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OPINION

How bad are the staffing shortages at the Boston Public Schools?

The hundreds of key vacancies ahead of reopening next week include 203 teachers and more than 100 bus monitors. Will Boston be ready?

The hundreds of job openings this late in the game are yet another data point that shows that the district is at a crossroads.Jonathan Wiggs/Globe Staff

The first day of school, Sept. 8, is around the corner and questions are already being raised about the readiness of the Boston Public Schools. Teacher and staff shortages at schools are widespread and certainly not specific to Boston. The question is, how bad are the shortages at BPS?

It depends on who you ask. The BPS job listings website has more than 650 open positions. A BPS spokesperson said there are currently 203 teacher vacancies and a total of 4,500 teachers across the district. At Wednesday’s School Committee meeting, acting Superintendent Drew Echelson and his team gave an update on back-to-school plans and they struck an optimistic note. “By the first day of school, we will be ready with complete staff hires to ensure every student has a qualified educator in their classroom,” said Linda Chen, senior deputy superintendent of academics.

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The hundreds of key vacancies ahead of reopening include 28 safety specialists and more than 100 bus monitors, which are required to ride in buses alongside certain students with disabilities. “We are working to incentivize bus driver and bus monitor positions,” wrote Echelson in a memo to School Committee members. “Please note that several schools are currently carrying the vast majority of teacher vacancies.” But, when asked, BPS wouldn’t disclose which schools. Middle school science teachers comprise many of the vacancies, as well as ESL teachers, according to a BPS spokesperson.

The dynamics of the national teacher shortage are complex and multidimensional, and some factors behind it predate the COVID-19 pandemic, such as a general tendency to focus more on teacher recruitment than on teacher retention, said Devin Morris, the executive director of The Teacher’s Lounge, a Boston-based nonprofit that focuses on diversifying the education workforce across Massachusetts. “I think this is about the moment that we’re in more than it is about BPS or Boston as a city,” said Morris, referring to the widespread labor shortages affecting many industries. Morris said that it was hard for him to say whether BPS is in a state of panic with the current vacancies.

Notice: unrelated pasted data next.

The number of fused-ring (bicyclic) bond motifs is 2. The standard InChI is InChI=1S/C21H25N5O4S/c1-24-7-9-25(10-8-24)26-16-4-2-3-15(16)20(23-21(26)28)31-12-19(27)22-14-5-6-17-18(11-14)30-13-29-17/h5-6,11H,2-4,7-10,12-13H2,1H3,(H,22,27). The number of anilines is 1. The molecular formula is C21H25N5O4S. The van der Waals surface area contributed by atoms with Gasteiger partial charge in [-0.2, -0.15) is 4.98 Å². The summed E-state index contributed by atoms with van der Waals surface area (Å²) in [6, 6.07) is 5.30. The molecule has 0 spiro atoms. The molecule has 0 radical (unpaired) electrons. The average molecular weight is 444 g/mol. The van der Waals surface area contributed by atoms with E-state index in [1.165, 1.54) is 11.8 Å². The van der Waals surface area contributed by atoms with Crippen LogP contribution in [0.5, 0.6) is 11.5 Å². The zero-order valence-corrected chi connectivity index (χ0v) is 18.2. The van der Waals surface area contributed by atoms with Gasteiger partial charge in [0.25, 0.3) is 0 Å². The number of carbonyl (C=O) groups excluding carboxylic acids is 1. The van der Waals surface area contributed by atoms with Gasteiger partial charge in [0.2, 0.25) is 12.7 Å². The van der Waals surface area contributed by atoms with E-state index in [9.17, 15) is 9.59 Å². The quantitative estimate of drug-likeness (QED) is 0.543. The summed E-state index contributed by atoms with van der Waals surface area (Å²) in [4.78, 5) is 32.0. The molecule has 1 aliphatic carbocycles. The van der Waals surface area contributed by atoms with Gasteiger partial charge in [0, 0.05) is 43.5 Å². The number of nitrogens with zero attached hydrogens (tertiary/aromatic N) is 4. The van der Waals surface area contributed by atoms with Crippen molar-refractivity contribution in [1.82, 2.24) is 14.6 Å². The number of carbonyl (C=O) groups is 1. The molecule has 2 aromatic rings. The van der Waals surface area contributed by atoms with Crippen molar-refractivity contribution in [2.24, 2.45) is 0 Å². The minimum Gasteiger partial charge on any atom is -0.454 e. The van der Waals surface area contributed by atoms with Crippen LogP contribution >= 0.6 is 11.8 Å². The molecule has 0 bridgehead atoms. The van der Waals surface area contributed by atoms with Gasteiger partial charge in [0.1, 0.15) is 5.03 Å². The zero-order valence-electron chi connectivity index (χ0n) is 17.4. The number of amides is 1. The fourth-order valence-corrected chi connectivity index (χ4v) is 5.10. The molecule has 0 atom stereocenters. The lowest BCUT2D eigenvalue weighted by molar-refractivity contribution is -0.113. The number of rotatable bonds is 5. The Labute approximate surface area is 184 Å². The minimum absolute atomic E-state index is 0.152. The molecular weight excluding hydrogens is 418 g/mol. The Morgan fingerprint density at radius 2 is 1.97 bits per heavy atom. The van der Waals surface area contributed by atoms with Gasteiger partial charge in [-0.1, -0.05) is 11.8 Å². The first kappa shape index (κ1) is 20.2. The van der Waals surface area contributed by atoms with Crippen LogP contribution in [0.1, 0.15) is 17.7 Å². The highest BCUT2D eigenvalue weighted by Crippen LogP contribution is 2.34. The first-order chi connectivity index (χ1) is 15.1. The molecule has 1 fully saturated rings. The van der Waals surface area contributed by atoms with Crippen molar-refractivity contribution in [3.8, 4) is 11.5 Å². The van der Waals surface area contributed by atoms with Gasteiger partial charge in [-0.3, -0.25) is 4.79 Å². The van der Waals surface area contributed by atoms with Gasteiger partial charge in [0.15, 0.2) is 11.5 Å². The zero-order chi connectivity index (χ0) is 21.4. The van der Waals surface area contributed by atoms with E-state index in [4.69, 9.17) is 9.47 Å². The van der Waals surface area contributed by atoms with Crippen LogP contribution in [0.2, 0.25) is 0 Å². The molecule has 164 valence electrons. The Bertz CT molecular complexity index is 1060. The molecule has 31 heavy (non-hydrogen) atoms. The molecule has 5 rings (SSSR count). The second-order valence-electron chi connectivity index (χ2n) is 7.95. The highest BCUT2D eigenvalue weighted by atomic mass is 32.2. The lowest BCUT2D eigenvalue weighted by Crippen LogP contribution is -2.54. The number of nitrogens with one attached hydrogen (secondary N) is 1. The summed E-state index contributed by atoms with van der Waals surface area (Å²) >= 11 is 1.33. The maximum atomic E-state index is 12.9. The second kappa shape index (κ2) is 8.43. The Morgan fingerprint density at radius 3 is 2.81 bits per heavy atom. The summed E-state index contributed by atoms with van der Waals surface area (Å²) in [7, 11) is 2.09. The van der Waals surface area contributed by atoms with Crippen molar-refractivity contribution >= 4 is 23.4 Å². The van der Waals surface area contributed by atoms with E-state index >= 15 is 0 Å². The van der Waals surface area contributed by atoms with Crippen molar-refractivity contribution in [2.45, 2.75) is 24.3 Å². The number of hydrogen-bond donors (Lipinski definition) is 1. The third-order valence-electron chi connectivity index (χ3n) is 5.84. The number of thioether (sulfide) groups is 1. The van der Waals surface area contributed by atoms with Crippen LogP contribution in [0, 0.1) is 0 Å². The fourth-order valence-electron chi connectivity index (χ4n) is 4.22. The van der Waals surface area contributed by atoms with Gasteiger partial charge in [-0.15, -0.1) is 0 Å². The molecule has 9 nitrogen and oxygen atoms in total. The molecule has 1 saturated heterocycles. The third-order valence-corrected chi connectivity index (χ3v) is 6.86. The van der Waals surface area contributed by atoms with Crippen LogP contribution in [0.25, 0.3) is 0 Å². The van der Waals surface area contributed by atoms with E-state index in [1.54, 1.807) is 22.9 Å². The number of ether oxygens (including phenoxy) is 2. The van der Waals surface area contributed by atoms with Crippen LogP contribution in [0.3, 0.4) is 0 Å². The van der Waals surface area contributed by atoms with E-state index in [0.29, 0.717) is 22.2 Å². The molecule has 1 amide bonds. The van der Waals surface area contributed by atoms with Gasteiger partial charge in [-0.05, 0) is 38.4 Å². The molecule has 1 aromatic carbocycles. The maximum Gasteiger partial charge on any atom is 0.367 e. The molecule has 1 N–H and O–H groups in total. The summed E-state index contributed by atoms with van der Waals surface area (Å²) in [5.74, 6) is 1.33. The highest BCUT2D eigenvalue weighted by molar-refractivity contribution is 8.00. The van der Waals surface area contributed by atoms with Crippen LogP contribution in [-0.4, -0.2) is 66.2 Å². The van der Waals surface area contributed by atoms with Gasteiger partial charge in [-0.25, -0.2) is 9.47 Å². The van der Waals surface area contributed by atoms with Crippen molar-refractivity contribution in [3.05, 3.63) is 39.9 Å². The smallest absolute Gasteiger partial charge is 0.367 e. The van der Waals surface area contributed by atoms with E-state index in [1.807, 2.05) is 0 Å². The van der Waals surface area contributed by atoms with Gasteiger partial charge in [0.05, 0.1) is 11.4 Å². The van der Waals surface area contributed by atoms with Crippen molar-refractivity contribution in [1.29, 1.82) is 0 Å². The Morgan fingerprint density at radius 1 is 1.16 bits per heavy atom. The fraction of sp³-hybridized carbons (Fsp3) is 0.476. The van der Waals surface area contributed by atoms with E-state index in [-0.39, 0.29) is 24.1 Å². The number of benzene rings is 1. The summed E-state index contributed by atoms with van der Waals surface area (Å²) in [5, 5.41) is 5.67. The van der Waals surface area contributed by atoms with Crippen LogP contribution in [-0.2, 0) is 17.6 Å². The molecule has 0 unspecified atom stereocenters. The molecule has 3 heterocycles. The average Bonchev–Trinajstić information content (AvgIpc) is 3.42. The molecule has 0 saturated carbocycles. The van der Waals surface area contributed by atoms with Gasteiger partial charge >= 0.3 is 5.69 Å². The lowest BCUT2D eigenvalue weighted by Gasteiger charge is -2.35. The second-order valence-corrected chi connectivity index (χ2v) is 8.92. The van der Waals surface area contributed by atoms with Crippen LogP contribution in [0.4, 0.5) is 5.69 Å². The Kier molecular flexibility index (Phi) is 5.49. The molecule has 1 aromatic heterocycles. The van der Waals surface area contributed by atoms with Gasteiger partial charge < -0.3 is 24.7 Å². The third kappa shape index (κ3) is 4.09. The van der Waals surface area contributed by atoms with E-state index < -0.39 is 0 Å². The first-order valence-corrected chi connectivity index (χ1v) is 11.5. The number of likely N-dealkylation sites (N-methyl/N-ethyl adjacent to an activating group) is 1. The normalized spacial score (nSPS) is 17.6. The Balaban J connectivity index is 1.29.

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All the same, the vacancies raise important questions for parents, according to the hosts of the Last Night @ School Committee podcast, Jill Shah and Ross Wilson. “What I would have liked to hear the district say … was, ‘we’re going to make sure that every one of our central office staff or any nonteaching staff who are qualified are going to be in our classrooms, serving as teachers or serving as paraprofessionals,’” said Wilson in the Thursday episode of the podcast. In other words, what is BPS’s plan B?

Among other strategies to get the word out that BPS is hiring, the district is hosting job fairs and partnering with the higher education community with the assistance of Boston University Wheelock College of Education & Human Development and the Mayor’s Office of New Urban Mechanics, according to a BPS spokesperson.

Consider what other places are doing to address the teacher shortages. The Framingham Public Schools partnered with Framingham State University to establish a teacher residency program. Florida is hiring military veterans to teach in the classroom. Meanwhile, the White House announced Wednesday a plan to help schools fill vacancies that includes partnering with recruitment firms and funding for pay increases.

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This school year, the stakes couldn’t be higher for BPS. Newly released national test scores provide stark evidence of the learning setbacks among US schoolchildren due to the pandemic. The reading scores of 9-year-olds fell by the largest margin in three decades, while their math results fell for the first time in the history of the National Assessment of Educational Progress’ tests, also known as the Nation’s Report Card.

Then there’s the discouraging results of a new survey of Boston parents, released Monday, that show that their confidence in BPS has plummeted: Only 29 percent of BPS parents polled are “very satisfied” with the district, which is down from 41 percent a year ago. Only 40 percent of parents said they’d choose a BPS school for their child if given alternative options, such as a Boston charter school, a private school, or another public system outside the city. The series of polls, which looked at trends over time, was conducted by the MassINC Polling Group and sponsored by The Shah Family Foundation.

The hundreds of job openings this late in the game are yet another data point that shows that the district is at a crossroads. It’s possible that BPS fills all the vacancies in less than a week. But parents, many of whom already lack confidence in the district, are right to wonder: What if it can’t find enough science teachers or bus monitors to ride along with students with disabilities?

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Marcela García is a Globe columnist. She can be reached at marcela.garcia@globe.com. Follow her @marcela_elisa and on Instagram @marcela_elisa.